I am being held hostage by a three by four charcoal gray rectangular device that flips open. I hear whistling that starts my groaning and dread. "Hello, this is Mollie," I tiredly say.
For one week out of every seven, my life is on hold. I don't want to be caught any where without access to my work laptop. I may need to look up a number of things about the caller. How can I direct them or help them, I need to find answers. I listen as I read their diagnosis, the clinical notes and medications.
During the day, my clinical team leader may call that I need to do an admission with IV's or a feeding tube that evening, sometimes far away. Or I may just get home and someone's catheter fell out, I trudge back to the car, mark my mileage and off I go.
I have done call for twenty years. It is better than when I first started. We used to go for everything, no matter what. Now, it is not so much going out as answering questions like why aren't the results of a blood test back that the nurse drew this morning. Find out which nurse visited the patient, because they don't remember the names of the nurses. Then, hopefully find the nurse and ask where she dropped off the blood. Then call the lab, to hear them say, "The courier didn't drop it off yet."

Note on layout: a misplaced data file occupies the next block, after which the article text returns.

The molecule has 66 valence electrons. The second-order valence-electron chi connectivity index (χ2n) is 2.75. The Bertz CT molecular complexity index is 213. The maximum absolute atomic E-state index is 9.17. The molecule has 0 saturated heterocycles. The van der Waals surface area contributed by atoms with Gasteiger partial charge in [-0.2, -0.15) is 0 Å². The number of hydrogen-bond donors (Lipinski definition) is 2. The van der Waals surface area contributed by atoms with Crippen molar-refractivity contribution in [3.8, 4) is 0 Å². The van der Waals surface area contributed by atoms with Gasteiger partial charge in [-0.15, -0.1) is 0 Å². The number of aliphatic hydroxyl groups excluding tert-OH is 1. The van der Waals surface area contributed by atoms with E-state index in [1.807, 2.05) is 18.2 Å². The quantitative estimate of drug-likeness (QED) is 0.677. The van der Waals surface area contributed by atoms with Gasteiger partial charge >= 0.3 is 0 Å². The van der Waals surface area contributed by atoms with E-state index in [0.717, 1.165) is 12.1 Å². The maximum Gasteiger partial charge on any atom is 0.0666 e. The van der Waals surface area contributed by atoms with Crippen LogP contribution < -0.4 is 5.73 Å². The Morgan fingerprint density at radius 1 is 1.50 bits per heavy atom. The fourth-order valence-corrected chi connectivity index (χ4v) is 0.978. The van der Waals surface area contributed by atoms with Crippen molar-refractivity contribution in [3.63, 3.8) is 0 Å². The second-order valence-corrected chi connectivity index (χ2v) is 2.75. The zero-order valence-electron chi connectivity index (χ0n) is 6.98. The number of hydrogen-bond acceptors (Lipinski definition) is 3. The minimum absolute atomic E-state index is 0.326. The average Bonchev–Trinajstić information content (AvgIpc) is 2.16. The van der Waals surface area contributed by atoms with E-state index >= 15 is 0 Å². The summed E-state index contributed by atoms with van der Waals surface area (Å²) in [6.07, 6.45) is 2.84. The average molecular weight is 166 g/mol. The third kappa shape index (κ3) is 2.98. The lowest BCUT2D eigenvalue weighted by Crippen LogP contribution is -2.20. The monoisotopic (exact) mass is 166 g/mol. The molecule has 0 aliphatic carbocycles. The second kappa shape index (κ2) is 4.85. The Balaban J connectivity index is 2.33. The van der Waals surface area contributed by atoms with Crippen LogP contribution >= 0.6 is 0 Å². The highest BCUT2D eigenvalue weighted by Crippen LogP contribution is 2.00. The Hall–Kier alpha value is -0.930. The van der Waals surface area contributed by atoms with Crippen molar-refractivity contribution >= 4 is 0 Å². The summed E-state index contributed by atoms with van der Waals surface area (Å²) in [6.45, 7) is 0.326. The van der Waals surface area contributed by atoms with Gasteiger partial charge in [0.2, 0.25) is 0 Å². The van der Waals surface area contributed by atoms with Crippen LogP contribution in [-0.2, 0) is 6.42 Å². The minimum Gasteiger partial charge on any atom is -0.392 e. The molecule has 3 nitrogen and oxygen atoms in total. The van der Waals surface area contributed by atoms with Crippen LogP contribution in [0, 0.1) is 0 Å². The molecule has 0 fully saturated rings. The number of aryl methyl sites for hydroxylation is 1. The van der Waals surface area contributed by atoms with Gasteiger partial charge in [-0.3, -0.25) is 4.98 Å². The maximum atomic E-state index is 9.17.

"It's seven fifty, the nurse dropped it off at one."
" Well, we don't have it."
Five minutes later that whistle of a ring breaks the silence. Oh, they have the results.
Doctor and patient are mad. That is if I can get a doctor to call me. Cell phones with a scratchy connection make hearing orders difficult, so, I ask please repeat that. Doctors don't like that.
This is why writing has been sketchy this week. I didn't have a thought in my head. But today I had three ideas for posts. This one is an apology for not writing.